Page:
Back in May, my crystal ball twitched with wonderment at the idea that Microsoft might be feeling a frisson of excitement that Apple had decided to make an ad in response to Redmond's "Laptop Hunters" campaign.

I suggested that Microsoft executives would be dancing with fair glee and abandon.

It seems that, for once, my crystal ball may not have been full of Bay Area fog.

The revelation that Apple's lawyers allegedly called Microsoft to complain about the Laptop Hunters ads has brought much needed amusement to those who have not seen humor in quite some time.

Indeed, Friday, AdAge began to speculate as to whether Apple might become a Microsoft Hunter and drop a little lawsuit on Redmond's charmers.

The report quoted Michael McSunas, an attorney at Chambliss, Bahner and Stophel, who said that legally Apple "would have a leg to stand on."

McSunas continued: "If, indeed, you now can buy a MacBook for under $1,000, then [the 'Laptop Hunters' campaign] would be inaccurate and misleading."

But grinding your teeth and filing suit are two different things.

So McSunas speculated: "Apple seems to have this sort of cool image; I'd be surprised if they'd file suit on something like this...It would be bad publicity and only make people talk about Microsoft being more relevant."

Does having "this sort of cool image" really preclude Apple from suing or at least doing a little more than wearing black and looking superior?

There is precedent for ads being taken off air when the claims within them were no longer accurate. Chrysler, McSunas pointed out, persuaded Ford to remove an ad for its Freestar minivan in 2004.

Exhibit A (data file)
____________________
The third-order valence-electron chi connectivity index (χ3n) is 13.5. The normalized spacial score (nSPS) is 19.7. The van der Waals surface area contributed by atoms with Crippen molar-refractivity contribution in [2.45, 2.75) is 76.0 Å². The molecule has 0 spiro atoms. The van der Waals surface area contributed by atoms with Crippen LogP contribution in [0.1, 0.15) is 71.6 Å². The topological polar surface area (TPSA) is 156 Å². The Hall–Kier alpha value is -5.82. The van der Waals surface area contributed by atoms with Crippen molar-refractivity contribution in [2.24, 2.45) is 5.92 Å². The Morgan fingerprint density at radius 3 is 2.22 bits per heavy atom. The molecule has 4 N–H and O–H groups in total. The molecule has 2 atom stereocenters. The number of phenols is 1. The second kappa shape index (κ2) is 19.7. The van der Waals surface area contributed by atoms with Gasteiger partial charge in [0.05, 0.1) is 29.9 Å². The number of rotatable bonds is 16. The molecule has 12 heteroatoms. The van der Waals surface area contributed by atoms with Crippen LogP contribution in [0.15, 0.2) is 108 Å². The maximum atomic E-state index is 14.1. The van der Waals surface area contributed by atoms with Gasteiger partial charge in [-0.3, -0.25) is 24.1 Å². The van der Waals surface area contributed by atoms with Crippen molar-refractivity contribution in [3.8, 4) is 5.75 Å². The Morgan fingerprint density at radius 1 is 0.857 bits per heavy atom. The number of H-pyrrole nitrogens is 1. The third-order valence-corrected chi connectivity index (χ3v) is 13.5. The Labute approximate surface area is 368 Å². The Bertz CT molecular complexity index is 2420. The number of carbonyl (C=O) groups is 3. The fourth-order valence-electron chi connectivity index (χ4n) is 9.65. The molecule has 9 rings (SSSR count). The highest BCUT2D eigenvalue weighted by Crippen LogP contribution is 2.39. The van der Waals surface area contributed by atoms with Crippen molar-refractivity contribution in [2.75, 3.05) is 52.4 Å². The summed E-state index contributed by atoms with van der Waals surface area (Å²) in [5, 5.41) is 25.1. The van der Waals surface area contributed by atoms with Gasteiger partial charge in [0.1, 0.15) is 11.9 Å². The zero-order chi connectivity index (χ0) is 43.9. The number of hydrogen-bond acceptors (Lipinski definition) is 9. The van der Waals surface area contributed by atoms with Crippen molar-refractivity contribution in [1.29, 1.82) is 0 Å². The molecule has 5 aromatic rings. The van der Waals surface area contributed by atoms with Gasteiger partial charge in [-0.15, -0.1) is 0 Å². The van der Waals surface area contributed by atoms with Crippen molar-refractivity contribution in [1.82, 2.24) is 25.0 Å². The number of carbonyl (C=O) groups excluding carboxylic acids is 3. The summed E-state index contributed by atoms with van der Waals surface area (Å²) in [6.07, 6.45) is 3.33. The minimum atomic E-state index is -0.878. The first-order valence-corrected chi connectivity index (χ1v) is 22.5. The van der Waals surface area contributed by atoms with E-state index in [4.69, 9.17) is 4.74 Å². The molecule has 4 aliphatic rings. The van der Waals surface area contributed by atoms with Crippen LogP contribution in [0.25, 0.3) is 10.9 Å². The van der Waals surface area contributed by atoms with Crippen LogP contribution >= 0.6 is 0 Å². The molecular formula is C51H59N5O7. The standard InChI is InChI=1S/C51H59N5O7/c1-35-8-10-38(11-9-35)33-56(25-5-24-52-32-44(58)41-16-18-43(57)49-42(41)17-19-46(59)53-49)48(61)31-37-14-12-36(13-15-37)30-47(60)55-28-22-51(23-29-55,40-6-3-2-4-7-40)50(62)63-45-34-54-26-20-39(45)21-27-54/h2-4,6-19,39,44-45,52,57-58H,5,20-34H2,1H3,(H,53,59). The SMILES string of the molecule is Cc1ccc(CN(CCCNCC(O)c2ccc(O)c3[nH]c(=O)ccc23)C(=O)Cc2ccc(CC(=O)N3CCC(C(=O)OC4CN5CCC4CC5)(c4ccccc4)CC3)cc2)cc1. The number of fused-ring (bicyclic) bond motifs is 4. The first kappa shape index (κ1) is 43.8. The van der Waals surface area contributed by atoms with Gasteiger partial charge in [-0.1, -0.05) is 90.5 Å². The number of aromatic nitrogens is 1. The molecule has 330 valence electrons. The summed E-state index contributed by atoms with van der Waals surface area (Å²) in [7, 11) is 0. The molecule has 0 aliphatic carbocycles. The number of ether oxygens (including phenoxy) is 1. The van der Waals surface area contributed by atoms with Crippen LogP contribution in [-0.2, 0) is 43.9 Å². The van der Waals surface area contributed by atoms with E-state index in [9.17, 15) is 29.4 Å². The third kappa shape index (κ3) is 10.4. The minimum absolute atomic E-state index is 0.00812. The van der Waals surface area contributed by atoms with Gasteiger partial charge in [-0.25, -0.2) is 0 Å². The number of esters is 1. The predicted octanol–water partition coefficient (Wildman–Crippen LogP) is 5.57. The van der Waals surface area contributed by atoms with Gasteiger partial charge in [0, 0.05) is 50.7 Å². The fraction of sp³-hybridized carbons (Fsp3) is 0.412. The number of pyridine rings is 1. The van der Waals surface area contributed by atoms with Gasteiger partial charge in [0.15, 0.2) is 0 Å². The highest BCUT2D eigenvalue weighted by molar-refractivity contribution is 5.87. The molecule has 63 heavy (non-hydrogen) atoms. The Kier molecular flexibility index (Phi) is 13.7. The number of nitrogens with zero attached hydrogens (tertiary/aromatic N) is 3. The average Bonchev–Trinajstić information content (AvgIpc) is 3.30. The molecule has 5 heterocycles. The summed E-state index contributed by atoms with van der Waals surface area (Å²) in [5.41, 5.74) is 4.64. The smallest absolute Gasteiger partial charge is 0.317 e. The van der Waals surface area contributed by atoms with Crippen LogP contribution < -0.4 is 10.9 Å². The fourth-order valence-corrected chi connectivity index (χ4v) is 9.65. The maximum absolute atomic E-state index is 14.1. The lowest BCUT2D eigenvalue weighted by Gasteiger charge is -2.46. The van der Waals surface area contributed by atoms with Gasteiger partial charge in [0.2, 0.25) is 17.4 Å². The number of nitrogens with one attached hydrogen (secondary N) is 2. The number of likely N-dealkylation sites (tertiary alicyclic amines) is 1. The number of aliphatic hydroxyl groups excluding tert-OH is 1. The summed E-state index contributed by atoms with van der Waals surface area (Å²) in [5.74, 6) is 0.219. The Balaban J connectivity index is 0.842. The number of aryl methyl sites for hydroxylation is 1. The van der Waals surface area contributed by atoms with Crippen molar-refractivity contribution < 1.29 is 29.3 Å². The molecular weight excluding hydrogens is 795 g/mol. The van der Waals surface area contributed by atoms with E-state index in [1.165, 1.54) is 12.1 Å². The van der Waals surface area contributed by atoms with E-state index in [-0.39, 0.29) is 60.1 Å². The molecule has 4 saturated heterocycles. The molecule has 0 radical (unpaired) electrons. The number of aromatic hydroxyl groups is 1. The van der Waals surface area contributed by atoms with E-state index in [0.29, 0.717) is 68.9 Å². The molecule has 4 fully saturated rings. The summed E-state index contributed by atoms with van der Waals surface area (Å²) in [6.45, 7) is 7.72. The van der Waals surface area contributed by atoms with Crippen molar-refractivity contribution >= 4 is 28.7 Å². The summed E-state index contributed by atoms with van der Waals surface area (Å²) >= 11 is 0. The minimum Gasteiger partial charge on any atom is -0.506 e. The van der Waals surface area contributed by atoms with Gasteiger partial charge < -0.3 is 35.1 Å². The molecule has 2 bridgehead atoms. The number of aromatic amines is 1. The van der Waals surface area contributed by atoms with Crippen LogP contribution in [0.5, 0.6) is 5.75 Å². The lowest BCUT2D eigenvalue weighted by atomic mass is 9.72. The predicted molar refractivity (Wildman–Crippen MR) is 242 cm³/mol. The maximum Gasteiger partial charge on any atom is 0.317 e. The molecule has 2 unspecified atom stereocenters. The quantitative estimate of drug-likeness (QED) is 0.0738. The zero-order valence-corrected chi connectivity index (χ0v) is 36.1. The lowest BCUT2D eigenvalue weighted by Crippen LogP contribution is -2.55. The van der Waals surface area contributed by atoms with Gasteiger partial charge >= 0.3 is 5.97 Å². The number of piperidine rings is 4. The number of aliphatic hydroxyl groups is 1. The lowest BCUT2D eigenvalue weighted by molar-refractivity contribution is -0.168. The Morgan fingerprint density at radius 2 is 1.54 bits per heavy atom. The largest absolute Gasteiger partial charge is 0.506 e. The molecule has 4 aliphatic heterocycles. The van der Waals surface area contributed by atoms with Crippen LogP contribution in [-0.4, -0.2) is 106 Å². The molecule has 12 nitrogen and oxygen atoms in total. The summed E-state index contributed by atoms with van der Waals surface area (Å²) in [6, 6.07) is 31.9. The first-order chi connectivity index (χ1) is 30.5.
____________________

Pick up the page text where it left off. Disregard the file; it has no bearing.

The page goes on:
But the truth is that in any kind of legal action, the PR is more important than the actual legal action.

If there is one area (and, of course, there are more) in which Apple is extremely talented, it is the area of making people feel exactly what the company wants them to feel.

If the company thought there might be PR value in publicly upbraiding Microsoft, you can be sure that it will lay the groundwork meticulously before delivering a nasty two-fingered jab just below the eyebrows.

It is one thing your lawyer calling Microsoft and telling the company to knock it off. It is something slightly different (and a lot more fun) when Redmond tries to make PR capital from your phone call.

Will Apple file suit? Unlikely. But will it let it all just bubble away like a virus on a cheap PC? Somehow, I doubt it.